On December 20, 2009, Leonard Embody walked into Radnor Lake State Park in Tennessee with a loaded AK-47 pistol, reportedly with the intention of testing a new state law allowing those with concealed carry permits to bring their handguns into state parks. One woman who encountered Embody in the park reported, “He was wearing military boots and a black skull cap. He didn’t look like the friendliest of guys. It was scary.” Soon, park rangers appeared on the scene and questioned Embody at gunpoint.

The rangers were apparently confused about whether his AK-47 was a rifle, which would have been illegal in the park. On OpenCarry.org, Embody wrote that one of the rangers said he “had never heard of a 7.62x39 handgun” (the 7.62x39mm cartridge was originally designed during World War II and is common in military-style rifles). The practice of shortening assault-style rifles into pistol-sized handguns to make them more easily concealable began in the late 1990s. According to the Director of the Violence Prevention Research Program at UC Davis, Dr. Garen Wintemute, (who has photographed these weapons at gun shows across the country), “Less than 24 inches long, [these guns] use the same ammunition and high-capacity magazines that the rifles do. With the magazine detached they are easily concealed.”

After Bureau of Alcohol, Tobacco, Firearms and Explosives (ATF) agents arrived at the scene and confirmed that the firearm was indeed a pistol, rangers released Embody in accordance with the law without pressing charges. On OpenCarry.org, Embody has stated that he plans to openly carry the same handgun again at Bicentennial Mall, a Nashville State Park.

This issue has been a controversial one in The Volunteer State. Counties and municipalities have been permitted to opt out of a law allowing handguns in parks that they manage, and approximately 70 of them—fearing threats to public safety—have done so.

Another disturbing example of “open carry” occurred on January 2, when a crowd of over 300 people gathered at a busy intersection to protest the Obama Administration in Alamogordo, New Mexico. The rally, organized by the local Otero Tea Party Patriots and the Second Amendment Task Force, was a response to recent health care reform efforts, as well as a demonstration of Second Amendment “rights.”

Many of the attendees at the rally openly carried handguns and/or rifles (one woman even strapped a .32 caliber handgun to her dog’s back). New Mexico law allows residents to openly carry a firearm in most public places, as well as concealed weapons with a state-issued permit.

Several individuals who carried guns at the rally indicated they were doing so to exhibit “responsible gun ownership.” Others, however, admitted a darker purpose. One man stated that his handgun was a “very open threat” to the “socialist communists” in the Obama Administration. “The government fears the people, and a disarmed people are slaves,” he said. “Political power comes from the barrel of a gun ... They’re pushing us to our limits.” Jim Kizer, a veteran of the Korean War who carried at the rally, echoed this sentiment: “I’ve fought Communists all my life, and now our government is being taken over by them. That’s why I’m here.”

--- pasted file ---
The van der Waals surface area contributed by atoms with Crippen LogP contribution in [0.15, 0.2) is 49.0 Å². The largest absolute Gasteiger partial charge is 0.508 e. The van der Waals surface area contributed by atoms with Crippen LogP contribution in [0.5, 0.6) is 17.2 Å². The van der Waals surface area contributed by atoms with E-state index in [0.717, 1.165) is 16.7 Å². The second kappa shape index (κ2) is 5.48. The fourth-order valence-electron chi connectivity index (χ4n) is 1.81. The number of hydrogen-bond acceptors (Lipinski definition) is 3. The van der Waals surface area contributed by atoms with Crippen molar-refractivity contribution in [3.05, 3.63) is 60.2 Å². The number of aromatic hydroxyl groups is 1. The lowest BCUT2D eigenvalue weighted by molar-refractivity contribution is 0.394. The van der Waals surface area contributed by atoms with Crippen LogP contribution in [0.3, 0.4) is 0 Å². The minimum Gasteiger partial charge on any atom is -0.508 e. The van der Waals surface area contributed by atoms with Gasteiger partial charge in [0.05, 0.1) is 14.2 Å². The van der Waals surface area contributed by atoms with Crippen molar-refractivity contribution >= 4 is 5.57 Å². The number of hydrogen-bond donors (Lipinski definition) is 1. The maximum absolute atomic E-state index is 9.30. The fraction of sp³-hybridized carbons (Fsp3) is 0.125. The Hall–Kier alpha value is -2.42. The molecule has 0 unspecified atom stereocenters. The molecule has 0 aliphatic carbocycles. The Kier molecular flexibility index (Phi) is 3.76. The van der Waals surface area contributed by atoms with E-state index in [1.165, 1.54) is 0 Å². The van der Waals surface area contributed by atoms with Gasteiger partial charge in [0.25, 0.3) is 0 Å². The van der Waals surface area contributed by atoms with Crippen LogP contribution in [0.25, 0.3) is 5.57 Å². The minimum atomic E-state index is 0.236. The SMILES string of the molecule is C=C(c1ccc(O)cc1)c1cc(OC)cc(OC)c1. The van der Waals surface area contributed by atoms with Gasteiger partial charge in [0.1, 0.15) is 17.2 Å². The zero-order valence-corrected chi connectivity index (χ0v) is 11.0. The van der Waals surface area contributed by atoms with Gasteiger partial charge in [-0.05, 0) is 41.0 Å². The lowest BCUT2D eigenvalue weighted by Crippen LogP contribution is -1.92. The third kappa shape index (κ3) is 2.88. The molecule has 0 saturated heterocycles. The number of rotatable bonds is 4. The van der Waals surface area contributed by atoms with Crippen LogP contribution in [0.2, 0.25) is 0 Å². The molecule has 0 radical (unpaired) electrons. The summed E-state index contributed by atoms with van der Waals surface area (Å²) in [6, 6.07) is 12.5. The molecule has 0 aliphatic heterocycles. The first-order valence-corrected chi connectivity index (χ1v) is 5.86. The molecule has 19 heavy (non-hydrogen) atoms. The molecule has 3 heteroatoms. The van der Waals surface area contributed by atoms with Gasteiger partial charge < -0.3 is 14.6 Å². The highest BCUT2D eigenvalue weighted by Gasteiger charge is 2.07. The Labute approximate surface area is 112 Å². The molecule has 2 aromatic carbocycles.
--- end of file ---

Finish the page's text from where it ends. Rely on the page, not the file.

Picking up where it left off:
The rally kept law enforcement well occupied. Although the protest was not as large as anticipated, Alamogordo Department of Public Safety officers and the New Mexico State Police drove through “the intersection at no less than five-minute intervals during the two-hour event.” The constant patrolling of the protest distracted law enforcement from their regular duties, depriving the surrounding community of valuable resources.

Dan Woodruff, the founder of Alamogordo’s Second Amendment Task Force chapter, opined that the rally “put a positive light on gun ownership.” Others were not so convinced. Walt Rubel of the Las Cruses Sun-News questioned the benefit of “inviting every yahoo with a weapon in southern New Mexico to gather at the busiest intersection in Alamogordo and wave their firearms at the passing traffic.” Denise Lang, a counter-protester on the scene that day, offered, “I'm very much a pro-gun rights person. I come from a military family. My late husband was a gunsmith, [and] I think gun use is OK in an appropriate time and place. Wearing guns to a protest, to me, is extremely juvenile."

Beyond scaring their fellow citizens (“It’s a shock value thing,” admitted one handgun-toter), distracting law enforcement, and presenting potential threats to public safety (at political events that typically involve heated discussion), armed protesters present a more fundamental challenge to the integrity of our democracy. Their belief that the Second Amendment allows them to use force to bypass non-coercive, peaceful avenues of change undermines the First Amendment rights of all those who disagree with them. Perhaps “political power grows out of the barrel of a gun” (as Chinese Communist leader Mao Tse-tung stated in 1938) in a totalitarian state, but not in a functioning democracy.

Ron Browne of Alamogordo, a bystander at the January 2 rally, grasped that armed protest leads to something far different than “freedom.” “I see this as the seeds of terrorism being born,” he said. “You have the guns. Eventually, you'll have the hate, then someone will actually take it one step further and try to hurt the president. Hate has to start somewhere and grow. This is it, right here. You're looking at it. If this keeps expanding, we're going to have a civil war.”